Sugars (glucose, fructose, and other sugars), classified as carbohydrates and more precisely as saccharides, have a sweet taste. Since sugar, derived from starch in cereals, serves plants as an energy store, it has high energy content and is easily digestible. The main sugar sources for our horses are grass and hay.
Sugar content depends on the age of the grass or the cutting time of the hay, and thus on the fiber content. The crude fiber content and the proportion of energy or easily digestible carbohydrates are inversely proportional, that is, if the crude fiber content is high, the energy content is low; if the energy content is high, the crude fiber content is correspondingly lower.
The later the cutting time of the hay, the more energy the plant consumes and the higher the crude fiber content and the lower the energy (sugar) content. If the sugar content in the horse's total ration is too high, or above its requirements, it can have different effects on the horse. It can lead to the horse's sugar balance being overloaded or to the digestive capacity of the small intestine being exceeded because of the quick passage time, so that the sugar cannot be completely digested in the small intestine.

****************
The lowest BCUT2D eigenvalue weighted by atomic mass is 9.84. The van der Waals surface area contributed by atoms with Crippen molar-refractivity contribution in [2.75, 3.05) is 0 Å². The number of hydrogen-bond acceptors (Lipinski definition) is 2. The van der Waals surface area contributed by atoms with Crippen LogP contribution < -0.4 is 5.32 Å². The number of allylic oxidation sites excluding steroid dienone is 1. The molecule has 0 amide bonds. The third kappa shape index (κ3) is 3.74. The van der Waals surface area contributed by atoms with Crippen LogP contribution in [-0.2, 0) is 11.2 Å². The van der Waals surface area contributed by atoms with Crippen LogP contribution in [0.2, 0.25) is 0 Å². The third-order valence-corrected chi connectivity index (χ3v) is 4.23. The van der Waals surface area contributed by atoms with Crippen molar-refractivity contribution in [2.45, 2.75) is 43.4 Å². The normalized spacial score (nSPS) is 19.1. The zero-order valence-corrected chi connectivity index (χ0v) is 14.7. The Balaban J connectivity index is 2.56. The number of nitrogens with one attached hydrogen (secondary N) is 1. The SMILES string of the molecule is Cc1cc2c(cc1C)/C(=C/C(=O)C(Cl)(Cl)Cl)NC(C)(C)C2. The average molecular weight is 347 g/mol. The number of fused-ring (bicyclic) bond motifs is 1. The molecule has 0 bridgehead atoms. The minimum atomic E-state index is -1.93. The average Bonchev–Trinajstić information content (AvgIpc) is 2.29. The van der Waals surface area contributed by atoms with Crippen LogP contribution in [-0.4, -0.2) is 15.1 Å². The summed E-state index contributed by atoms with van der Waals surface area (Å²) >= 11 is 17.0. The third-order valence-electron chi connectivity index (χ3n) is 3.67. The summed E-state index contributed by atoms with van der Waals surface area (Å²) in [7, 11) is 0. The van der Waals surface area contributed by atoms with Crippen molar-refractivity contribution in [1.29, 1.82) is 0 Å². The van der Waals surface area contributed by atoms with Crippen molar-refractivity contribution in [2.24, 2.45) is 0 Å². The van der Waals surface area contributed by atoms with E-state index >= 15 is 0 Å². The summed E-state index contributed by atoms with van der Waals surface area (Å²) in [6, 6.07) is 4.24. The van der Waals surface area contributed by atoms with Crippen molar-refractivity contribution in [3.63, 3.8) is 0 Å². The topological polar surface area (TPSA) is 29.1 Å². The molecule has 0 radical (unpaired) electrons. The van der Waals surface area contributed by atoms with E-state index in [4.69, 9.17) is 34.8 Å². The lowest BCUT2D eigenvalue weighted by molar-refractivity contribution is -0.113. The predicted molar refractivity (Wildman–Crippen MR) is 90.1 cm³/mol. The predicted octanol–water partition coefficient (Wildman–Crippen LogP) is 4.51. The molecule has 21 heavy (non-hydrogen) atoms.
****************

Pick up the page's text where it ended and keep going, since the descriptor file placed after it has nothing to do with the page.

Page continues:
The excess sugar then enters the large intestine, which can lead to a disturbance in the balance of bacteria, or intestinal flora. The result is an inefficiently working large intestine, which can lead to fecal water, diarrhea, and irritation of the mucous membranes, as well as ulcers and gas colic. Therefore it is very important to gradually introduce horses to grazing and possibly reduce the concentrated feed ration (if the horse gets concentrated feed) so that there is no surplus energy.
Hay should also contain sufficient structurally effective raw fiber so that the horse's structural needs are covered and the horse is sufficiently saturated. This is especially essential breeds with a low energy requirement, such as Icelandics, Haflingers, and Shetland ponies.
Equine 74 Gastric
The long-term solution
Buffers the excess acid in the horse's stomach instead of blocking it.